How can I simplify boolean expressions using K-maps and truth tables?

  • Thread starter Live4eva_2
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In summary, Warren managed to figure out how to reduce a function to a K-map. He had trouble with the ordering of the minterms and the values of the truth table, but he got help from a professor or TA and is now on the right track.
  • #1
Live4eva_2
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Hi...

I'm struggling in grasping how to reduce boolean expressions to K-maps/truth tables.
I drew a diagram in paint illustrating my steps in trying to reduce a function...
could someone please have a look and correct me in my method/point me in the right direction??

much appreciated...

Hope no-one minds but I posted this in the Comp_Sci section as well...because I know that this falls under both discrete maths and comp architecture...So rather check for my post there before wasting time providing help ,when someone else already has...
 

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  • #2
Live4eva_2 said:
Hope no-one minds but I posted this in the Comp_Sci section as well...

That's a big no-no.
 
  • #3
OK I marked the other thread as solved.
I managed to get a bit further with the K-maps.
Have a look at this .jpg.

I have managed to figure out the ordering of the minterms and the values of the truth table.The function in question is just an arbitrary one I made up so I'm not sure if that's a problem.

In my textbook the K-maps have curly braces indicating where (A,B,C are primed)...I don't quite understand that...

unless say F = A + (B'A') then A would appear primed and unprimed??
 

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  • #4
You're pretty much on the right track. In your first post you indicated the function was f = A + B'C, but in the second, it was f = A XOR B'C. I appears from your K-map that you actually intended the latter.

Also, in your K-map, you have incorrectly ordered the columns. They should read 00, 01, 11, 10. In this case you got lucky, because it doesn't matter.

Now you just need to circle the groups and write out the resulting expression.

- Warren
 
  • #5
ah...this is the bit I don't understand.What is the method for writing out the expression once I have grouped everything??Could you explain?
 
  • #6
Circle the largest groups you can, in powers of two. In other words, look for groups of 8, or 4, or 2, or 1 "ones" all adjacent to each other on the K-map.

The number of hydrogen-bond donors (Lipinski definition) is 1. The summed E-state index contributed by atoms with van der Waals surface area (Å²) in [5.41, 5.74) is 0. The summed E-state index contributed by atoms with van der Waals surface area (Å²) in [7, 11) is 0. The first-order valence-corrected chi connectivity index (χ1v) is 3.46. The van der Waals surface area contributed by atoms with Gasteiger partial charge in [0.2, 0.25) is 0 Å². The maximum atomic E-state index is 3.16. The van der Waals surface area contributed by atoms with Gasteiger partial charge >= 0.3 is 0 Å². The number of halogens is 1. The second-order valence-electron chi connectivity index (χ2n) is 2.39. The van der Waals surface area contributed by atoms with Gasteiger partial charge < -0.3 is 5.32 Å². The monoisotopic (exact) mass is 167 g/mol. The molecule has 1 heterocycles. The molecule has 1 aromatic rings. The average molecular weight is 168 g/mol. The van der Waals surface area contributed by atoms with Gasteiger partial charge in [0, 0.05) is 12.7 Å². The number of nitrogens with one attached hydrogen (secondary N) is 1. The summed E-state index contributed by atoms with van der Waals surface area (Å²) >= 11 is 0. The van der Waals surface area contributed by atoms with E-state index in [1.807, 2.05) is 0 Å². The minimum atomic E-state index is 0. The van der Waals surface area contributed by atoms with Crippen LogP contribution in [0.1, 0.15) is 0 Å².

Then, look at the row and column headings and figure out the term that represents each group. If you have a lone one that has a circle all by itself, it will result in a term with all of the inputs (A, B, and C in this case) represented. If you have a group of two, however, it'll depend on only two inputs -- one will be redundant.

It's really much easier shown on paper than described here in words. I suggest you see your professor or TA as soon as possible to get some one-on-one help.

- Warren
 
  • #7
from the column headings:

binary 100 -------This is my lone minterm. (ABC--->dependant on all inputs)

binary 110 ------
binary 111 ------These constitute my group of 2^1 minterms.(As you say,one input will be redundant.)

So...when all inputs are 1...I get a 1 for output.
Or...when C is 1...I get a 1 for output

Waitaminute,this is where that least significant bit comes in isn't it??Looking at the minterms I would say for the group of 2 minterms that C is redundant.Because of the fact that the truth table shows that if A and B are 1 the ouput is 1.So C is unnecessary??

But all this tells me is that I have ABC and AB appearing in my expression isn't it?
 
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1. What is a truth table and how is it used?

A truth table is a table used in logic and mathematics to determine the truth value of a logical expression. It lists all possible combinations of the input variables and shows the resulting outputs. It is used to help simplify and understand complex logical expressions.

2. What is a K-Map and how does it relate to a truth table?

A K-Map, also known as a Karnaugh map, is a graphical method used to simplify Boolean algebra expressions. It is based on the concept of grouping together adjacent squares in a table to identify patterns and simplify the expression. It is closely related to a truth table as both are used to simplify and analyze logical expressions.

3. How do you read a truth table?

A truth table is read from left to right, with the input variables listed in the order they appear in the expression. Each row represents a different combination of inputs, and the resulting output is listed in the last column. The output can be interpreted as either true or false, depending on the logical operators used in the expression.

4. What is the purpose of using a K-Map?

The purpose of using a K-Map is to simplify complex Boolean algebra expressions into a more manageable form. It allows for the identification of patterns and grouping of terms, making the expression easier to understand and potentially reducing the number of logic gates needed to implement the expression in a circuit.

5. How do you create a truth table and K-Map for a given logical expression?

To create a truth table, list all possible combinations of inputs for the expression and calculate the resulting output for each combination. To create a K-Map, draw a table with the input variables along the sides and group together adjacent squares based on the patterns in the expression. Both methods require a good understanding of logical operators and their truth tables.

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